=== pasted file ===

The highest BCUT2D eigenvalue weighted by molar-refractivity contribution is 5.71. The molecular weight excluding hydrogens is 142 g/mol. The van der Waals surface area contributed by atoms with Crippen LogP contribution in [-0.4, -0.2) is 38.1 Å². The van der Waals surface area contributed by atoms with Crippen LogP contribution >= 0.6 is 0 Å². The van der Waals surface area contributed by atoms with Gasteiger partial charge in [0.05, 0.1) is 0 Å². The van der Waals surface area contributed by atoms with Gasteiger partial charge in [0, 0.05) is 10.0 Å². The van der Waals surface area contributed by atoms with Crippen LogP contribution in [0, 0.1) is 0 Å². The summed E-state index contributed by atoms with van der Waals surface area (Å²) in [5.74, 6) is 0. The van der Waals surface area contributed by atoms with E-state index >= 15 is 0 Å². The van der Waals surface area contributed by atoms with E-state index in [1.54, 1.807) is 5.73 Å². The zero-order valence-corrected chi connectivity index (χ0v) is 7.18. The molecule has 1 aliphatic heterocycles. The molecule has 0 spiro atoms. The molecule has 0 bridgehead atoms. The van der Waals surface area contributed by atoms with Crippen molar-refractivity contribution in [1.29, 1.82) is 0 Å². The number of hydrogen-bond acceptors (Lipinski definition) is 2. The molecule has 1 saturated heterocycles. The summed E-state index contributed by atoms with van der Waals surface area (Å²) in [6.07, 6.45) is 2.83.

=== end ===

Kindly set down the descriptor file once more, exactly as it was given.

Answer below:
The highest BCUT2D eigenvalue weighted by molar-refractivity contribution is 5.71. The molecular weight excluding hydrogens is 142 g/mol. The van der Waals surface area contributed by atoms with Crippen LogP contribution in [-0.4, -0.2) is 38.1 Å². The van der Waals surface area contributed by atoms with Crippen LogP contribution >= 0.6 is 0 Å². The van der Waals surface area contributed by atoms with Gasteiger partial charge in [0.05, 0.1) is 0 Å². The van der Waals surface area contributed by atoms with Gasteiger partial charge in [0, 0.05) is 10.0 Å². The van der Waals surface area contributed by atoms with Crippen LogP contribution in [0, 0.1) is 0 Å². The summed E-state index contributed by atoms with van der Waals surface area (Å²) in [5.74, 6) is 0. The van der Waals surface area contributed by atoms with E-state index >= 15 is 0 Å². The van der Waals surface area contributed by atoms with E-state index in [1.54, 1.807) is 5.73 Å². The zero-order valence-corrected chi connectivity index (χ0v) is 7.18. The molecule has 1 aliphatic heterocycles. The molecule has 0 spiro atoms. The molecule has 0 bridgehead atoms. The van der Waals surface area contributed by atoms with Crippen molar-refractivity contribution in [1.29, 1.82) is 0 Å². The number of hydrogen-bond acceptors (Lipinski definition) is 2. The molecule has 1 saturated heterocycles. The summed E-state index contributed by atoms with van der Waals surface area (Å²) in [6.07, 6.45) is 2.83.